Documents from the Port Authority of New York and New Jersey confirm that they are being investigated by the Manhattan District Attorney and the Securities and Exchange Commission over the way the Pulaski Skyway – which connects Jersey City to Newark – was issued money for repairs, The Star Ledger reported last week.
By John Heinis/Hudson County View
The Port Authority confirmed via a bond prospectus, also known as an “offer document,” that they had received grand jury subpoenas on a number of issues, including the George Washington Bridge closure, Governor Chris Christie’s proposed rail tunnel that would run from Hudson County to Manhattan and the Pulaski Skyway repairs, the Ledger wrote.
“The Port Authority has received and is responding to several grand jury subpoenas for the production of records from the United States Attorney’s office for the District of New Jersey and the District Attorney of the County of New York,” reads a section of the $833 million bond prospectus headed, “Certain Subpoenas and Other Matters.”
The New York Times broke the news in late June that the Port Authority, as well as Christie, were being investigated for the $1.8 billion Pulaski Skyway repairs that were approved in 2011 and commenced in April.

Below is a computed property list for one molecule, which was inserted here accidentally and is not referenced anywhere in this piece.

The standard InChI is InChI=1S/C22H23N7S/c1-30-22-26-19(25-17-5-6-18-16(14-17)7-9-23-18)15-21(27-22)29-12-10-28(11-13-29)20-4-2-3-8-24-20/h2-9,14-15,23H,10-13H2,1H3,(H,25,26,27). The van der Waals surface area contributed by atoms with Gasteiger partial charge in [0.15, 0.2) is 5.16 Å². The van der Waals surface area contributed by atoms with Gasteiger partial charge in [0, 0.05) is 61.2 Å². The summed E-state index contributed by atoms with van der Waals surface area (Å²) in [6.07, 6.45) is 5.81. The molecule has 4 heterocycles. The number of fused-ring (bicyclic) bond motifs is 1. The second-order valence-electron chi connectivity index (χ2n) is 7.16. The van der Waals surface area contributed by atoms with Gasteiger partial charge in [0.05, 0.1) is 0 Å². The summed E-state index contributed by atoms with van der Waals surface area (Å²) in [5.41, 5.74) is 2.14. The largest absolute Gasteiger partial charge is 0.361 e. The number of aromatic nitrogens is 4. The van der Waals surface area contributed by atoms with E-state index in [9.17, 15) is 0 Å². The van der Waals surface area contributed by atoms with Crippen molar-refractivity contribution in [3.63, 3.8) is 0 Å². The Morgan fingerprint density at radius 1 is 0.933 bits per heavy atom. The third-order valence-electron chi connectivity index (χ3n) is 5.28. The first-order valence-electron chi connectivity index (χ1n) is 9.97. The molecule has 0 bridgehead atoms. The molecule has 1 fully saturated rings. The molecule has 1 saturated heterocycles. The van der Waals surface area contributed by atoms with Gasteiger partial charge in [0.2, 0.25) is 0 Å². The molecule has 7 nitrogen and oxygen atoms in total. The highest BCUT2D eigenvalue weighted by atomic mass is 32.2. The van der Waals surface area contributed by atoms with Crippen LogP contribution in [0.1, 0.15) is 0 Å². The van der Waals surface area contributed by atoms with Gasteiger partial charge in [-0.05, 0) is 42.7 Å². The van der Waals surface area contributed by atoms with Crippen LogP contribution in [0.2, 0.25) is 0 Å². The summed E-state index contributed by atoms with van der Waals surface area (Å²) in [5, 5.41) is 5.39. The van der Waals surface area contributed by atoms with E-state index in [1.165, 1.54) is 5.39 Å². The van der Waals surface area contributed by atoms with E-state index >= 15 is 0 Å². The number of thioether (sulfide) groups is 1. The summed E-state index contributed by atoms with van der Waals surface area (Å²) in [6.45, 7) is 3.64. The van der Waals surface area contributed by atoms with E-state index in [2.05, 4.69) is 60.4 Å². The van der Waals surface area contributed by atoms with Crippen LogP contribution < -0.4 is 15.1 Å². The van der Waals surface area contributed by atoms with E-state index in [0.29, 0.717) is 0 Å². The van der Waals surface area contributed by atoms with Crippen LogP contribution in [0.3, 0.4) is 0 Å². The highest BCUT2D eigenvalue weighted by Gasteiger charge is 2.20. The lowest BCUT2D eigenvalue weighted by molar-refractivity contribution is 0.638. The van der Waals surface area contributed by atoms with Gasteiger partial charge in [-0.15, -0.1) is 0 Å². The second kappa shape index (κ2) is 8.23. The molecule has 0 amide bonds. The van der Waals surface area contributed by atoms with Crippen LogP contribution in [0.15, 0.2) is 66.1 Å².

The dual investigations by the New York federal regulators allegedly center around the fact that the Port Authority took jurisdiction over the Pulaski Skyway repairs by calling the roadway a “Lincoln Tunnel access road.”
Reports from various media outlets have cited anonymous sources who say the Port Authority was hesitant to make such a designation, but eventually caved to continuous pressure from Christie’s office.
Also worth noting from the Star Ledger article is that the Port Authority received subpoenas from the U.S. Attorney’s Office regarding a redevelopment project in Hoboken – then-Port Authority Chairman Davis Samson’s law firm, Wolff & Samson, was hired for the project.
Back in January, Hoboken Mayor Dawn Zimmer told MSNBC’s Steve Kornacki that Lt. Governor Kim Guadagno said that the city would not receive Hurricane Sandy relief funds unless a politically connected developer’s project in the North End of the Mile Square City was approved.